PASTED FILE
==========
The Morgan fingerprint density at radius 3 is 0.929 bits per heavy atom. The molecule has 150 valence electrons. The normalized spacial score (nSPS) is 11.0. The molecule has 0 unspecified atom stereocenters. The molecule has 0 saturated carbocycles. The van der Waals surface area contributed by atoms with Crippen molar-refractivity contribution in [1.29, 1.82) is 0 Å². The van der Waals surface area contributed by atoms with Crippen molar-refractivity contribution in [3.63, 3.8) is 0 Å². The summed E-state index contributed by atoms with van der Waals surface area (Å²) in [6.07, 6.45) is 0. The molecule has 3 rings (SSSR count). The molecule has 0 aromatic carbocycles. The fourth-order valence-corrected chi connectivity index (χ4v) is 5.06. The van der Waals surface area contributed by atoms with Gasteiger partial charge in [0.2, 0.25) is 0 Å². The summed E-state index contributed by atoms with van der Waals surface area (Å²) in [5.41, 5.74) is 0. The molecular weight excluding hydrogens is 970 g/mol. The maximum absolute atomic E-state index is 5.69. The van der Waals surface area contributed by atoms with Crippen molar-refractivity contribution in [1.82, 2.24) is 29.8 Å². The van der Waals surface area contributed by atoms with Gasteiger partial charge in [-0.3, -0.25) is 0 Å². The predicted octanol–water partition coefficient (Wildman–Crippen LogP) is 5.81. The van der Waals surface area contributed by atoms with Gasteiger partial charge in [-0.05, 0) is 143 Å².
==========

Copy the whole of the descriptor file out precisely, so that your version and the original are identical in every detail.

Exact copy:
The Morgan fingerprint density at radius 3 is 0.929 bits per heavy atom. The molecule has 150 valence electrons. The normalized spacial score (nSPS) is 11.0. The molecule has 0 unspecified atom stereocenters. The molecule has 0 saturated carbocycles. The van der Waals surface area contributed by atoms with Crippen molar-refractivity contribution in [1.29, 1.82) is 0 Å². The van der Waals surface area contributed by atoms with Crippen molar-refractivity contribution in [3.63, 3.8) is 0 Å². The summed E-state index contributed by atoms with van der Waals surface area (Å²) in [6.07, 6.45) is 0. The molecule has 3 rings (SSSR count). The molecule has 0 aromatic carbocycles. The fourth-order valence-corrected chi connectivity index (χ4v) is 5.06. The van der Waals surface area contributed by atoms with Gasteiger partial charge in [0.2, 0.25) is 0 Å². The summed E-state index contributed by atoms with van der Waals surface area (Å²) in [5.41, 5.74) is 0. The molecular weight excluding hydrogens is 970 g/mol. The maximum absolute atomic E-state index is 5.69. The van der Waals surface area contributed by atoms with Crippen molar-refractivity contribution in [1.82, 2.24) is 29.8 Å². The van der Waals surface area contributed by atoms with Gasteiger partial charge in [-0.3, -0.25) is 0 Å². The predicted octanol–water partition coefficient (Wildman–Crippen LogP) is 5.81. The van der Waals surface area contributed by atoms with Gasteiger partial charge in [-0.05, 0) is 143 Å².